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If I try:


I would expect the result to be very close to zero. But it's not, instead it's the time zone difference, in my case, -4 hours. There is a .Kind -- the DateTime KNOWS the timezones are different. Why doesn't it track this for me? Is there a flavor of Subtract that DOES use Kind correctly?

(For reference, a good rundown of what each one outputs can be seen at: http://stackoverflow.com/a/3229429/237091)

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DateTime.Now returns the current system DateTime, DateTime.UtcNow also applies the timezone conversion to UTC. There is no internal representation of timezones with DateTime. Perhaps you need DateTimeOffset. – Oded Aug 21 '12 at 19:55
You would get zero if you ran it in Reykjavik, Iceland – Erix Aug 21 '12 at 19:56
Welcome to the world of DateTime. The "kind" is ignored. In .NET 1 it didn't even exist, and it's too late to make things logical now. – Jeppe Stig Nielsen Aug 21 '12 at 19:57
You might want to read Noda Time - What's wrong with DateTime anyway?. – Jeppe Stig Nielsen Aug 21 '12 at 20:00
@exacerbatedexpert: Nope, it's entirely reasonable to do all kinds of arithmetic on local values. In many cases I'd argue that's more sensible than doing it in UTC. The arithmetic shown here doesn't make sense, but other arithmetic certainly can. – Jon Skeet Aug 21 '12 at 20:23
up vote 4 down vote accepted

There is a .Kind -- the DateTime KNOWS the timezones are different. Why doesn't it track this for me?

Because DateTime is fundamentally broken (and there's more...). IMO it should complain if you try to subtract a value of one kind from another. But no, it just uses the uninterpreted date/time in each value. Very few operations actually take any notice of the Kind, unfortunately. (If you use TimeZoneInfo, those operations do take notice of it.)

Kind was hacked into .NET 2.0; before then a DateTime value didn't even know what kind it was - if you used:

dt = dt.ToLocalTime().ToLocalTime().ToLocalTime();

it would apply the same offset change several times. The BCL team found a couple of spare bits in the binary representation, and used it for Kind.

Basically, I feel your pain. Personally I would prefer it if operations like this threw an exception - subtracting a UTC DateTime from a local DateTime or vice versa makes little sense, IMO.

As an entirely biased plug, you could use Noda Time which separates the ideas of Instant, LocalDate, LocalTime, LocalDateTime, OffsetDateTime and ZonedDateTime, and doesn't let you perform non-sensical arithmetic. Our aim is to provide a saner API than the BCL one. That doesn't necessarily mean we've succeeded, of course :)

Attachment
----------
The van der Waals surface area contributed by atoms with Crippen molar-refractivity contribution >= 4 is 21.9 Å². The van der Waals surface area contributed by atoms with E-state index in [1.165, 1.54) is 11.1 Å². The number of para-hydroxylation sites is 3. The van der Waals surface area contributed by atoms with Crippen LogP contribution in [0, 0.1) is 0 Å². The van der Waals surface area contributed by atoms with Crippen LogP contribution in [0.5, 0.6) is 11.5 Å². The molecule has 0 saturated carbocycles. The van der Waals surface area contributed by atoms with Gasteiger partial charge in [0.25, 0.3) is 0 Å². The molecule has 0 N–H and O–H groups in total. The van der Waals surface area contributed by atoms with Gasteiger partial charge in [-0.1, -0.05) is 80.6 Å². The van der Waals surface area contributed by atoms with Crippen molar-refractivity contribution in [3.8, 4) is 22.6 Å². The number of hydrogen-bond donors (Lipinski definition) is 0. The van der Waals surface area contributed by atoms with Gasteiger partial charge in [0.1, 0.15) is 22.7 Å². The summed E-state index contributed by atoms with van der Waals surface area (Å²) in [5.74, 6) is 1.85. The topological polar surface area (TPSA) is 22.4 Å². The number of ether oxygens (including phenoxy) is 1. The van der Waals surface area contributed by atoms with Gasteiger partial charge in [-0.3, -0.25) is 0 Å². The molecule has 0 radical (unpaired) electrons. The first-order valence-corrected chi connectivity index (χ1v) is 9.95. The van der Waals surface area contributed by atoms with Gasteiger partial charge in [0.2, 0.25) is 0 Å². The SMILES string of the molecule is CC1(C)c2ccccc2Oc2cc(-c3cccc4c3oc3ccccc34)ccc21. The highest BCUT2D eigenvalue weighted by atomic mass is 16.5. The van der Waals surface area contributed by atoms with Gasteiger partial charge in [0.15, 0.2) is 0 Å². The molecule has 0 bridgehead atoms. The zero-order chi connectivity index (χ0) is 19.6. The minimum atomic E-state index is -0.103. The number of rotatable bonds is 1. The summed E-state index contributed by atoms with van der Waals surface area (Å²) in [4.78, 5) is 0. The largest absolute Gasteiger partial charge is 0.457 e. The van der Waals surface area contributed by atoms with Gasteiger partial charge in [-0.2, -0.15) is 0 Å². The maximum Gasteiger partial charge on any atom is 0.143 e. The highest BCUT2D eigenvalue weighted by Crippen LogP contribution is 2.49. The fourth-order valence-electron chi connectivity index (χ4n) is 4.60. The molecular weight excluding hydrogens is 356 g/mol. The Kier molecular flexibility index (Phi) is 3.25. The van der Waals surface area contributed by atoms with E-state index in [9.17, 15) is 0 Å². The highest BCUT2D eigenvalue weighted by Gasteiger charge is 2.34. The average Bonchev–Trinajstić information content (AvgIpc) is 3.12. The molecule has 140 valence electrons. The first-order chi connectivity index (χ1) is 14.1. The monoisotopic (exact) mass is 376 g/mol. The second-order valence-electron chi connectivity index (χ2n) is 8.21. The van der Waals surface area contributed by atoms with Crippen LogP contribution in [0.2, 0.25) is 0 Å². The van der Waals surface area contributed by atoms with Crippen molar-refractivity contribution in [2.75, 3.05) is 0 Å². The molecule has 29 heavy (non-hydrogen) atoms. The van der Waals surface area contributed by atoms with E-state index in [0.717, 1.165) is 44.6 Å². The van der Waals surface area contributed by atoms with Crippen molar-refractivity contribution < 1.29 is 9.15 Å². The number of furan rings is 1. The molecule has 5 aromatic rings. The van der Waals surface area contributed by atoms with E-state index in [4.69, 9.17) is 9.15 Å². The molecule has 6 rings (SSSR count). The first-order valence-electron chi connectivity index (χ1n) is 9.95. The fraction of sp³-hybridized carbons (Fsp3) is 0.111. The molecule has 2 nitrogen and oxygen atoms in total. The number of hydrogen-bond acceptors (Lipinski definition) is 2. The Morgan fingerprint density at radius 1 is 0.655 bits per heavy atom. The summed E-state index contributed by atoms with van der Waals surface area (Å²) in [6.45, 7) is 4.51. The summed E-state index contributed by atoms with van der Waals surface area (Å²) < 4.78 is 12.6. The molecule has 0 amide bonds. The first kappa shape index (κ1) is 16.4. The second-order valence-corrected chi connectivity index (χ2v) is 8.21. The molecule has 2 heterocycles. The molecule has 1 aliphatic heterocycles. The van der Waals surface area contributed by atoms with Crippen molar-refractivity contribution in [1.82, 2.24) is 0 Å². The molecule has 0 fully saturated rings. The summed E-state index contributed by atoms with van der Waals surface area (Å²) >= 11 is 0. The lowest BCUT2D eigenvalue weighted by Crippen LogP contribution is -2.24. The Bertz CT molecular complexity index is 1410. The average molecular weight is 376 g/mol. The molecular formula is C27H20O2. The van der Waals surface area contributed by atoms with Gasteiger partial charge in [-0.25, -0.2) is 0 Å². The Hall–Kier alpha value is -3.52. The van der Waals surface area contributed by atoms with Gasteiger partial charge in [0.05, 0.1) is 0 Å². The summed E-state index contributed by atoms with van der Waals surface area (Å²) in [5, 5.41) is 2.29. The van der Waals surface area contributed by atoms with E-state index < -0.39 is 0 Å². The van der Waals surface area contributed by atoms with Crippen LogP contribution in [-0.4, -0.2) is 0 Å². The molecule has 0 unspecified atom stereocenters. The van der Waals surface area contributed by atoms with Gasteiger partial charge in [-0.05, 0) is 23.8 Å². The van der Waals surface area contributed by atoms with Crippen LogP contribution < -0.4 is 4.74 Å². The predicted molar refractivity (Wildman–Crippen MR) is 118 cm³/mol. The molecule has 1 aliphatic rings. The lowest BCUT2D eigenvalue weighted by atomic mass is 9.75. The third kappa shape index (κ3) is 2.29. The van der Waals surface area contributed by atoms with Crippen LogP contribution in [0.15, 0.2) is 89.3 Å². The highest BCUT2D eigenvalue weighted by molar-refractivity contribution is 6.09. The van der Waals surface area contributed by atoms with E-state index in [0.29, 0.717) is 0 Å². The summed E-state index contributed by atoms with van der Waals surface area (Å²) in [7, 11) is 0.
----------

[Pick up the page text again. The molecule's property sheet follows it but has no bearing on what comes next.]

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Eh? The Kind property does not alter date math. It is only used by time zone methods.

You get exactly the result I would expect you to get. Not sure I understand why you were expecting zero.

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+1 for the 2nd line. – Inisheer Aug 21 '12 at 19:55
It would make sense for it to alter date math though - if only to throw an exception. Fundamentally IMO it doesn't make sense to compare a UTC date/time with a local date/time - or at least you'd want to specify what type of arithmetic you're trying to perform. – Jon Skeet Aug 21 '12 at 20:01
@JonSkeet: Please no more exceptions! We have a hard enough time trying to handle all possible exceptions as it is. Yes, I guess I can see how it could make sense if Kind were more strongly implemented. – Jonathan Wood Aug 21 '12 at 20:07
@JonathanWood: You shouldn't be trying to handle it - you should fix your code so it doesn't happen! (It would be an ArgumentException - which pretty much always means "your code is broken".) You should only be handling exceptions which are due to external circumstances etc. – Jon Skeet Aug 21 '12 at 20:09
@JonSkeet: Unfortunately, we are not perfect programmers. And we sometimes don't realize, for example, cases where a value could actually be null. For us, this is the real world. And we have a huge effort making sure all exceptions are dealt with. – Jonathan Wood Aug 21 '12 at 20:12

Each DateTime object represents a local time (as opposed to a UTC time plus a time zone offset). Even if the Kind property equals UTC, it's just storing the local time at the zero time zone. If it were not a local time, there would be no reason for the UtcNow property.

DateTime does not even store the timezone. If Kind equals UTC, then at least you know it's timezone is zero, but if Kind is local or unspecified, there is no way of knowing the timezone (the Kind property equals Unspecified by default).

Therefore, the Subtract method cannot incorporate the timezone into its calculation because the timezone is unknown.

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No, please look at the documentation for DateTime.Kind. – Jon Skeet Aug 21 '12 at 19:58
@JonSkeet, I understand the Kind property. What did I say that is inaccurate? – Steven Doggart Aug 21 '12 at 20:01
"Each DateTime object represents a local time" - for a DateTime.Kind of Utc, the date/time represented is UTC, not local time. While I suspect I know what you may mean, you've at least expressed it in a very confusing way. – Jon Skeet Aug 21 '12 at 20:02
@JonSkeet I hope my update is more clear. – Steven Doggart Aug 21 '12 at 20:10
Somewhat. Not ideal, but then neither is DateTime :( Subtract certainly could take the time zone into account in the UTC - Local case, although that would arguably be even worse. As I've said elsewhere, throwing an exception would be better IMO. – Jon Skeet Aug 21 '12 at 20:22

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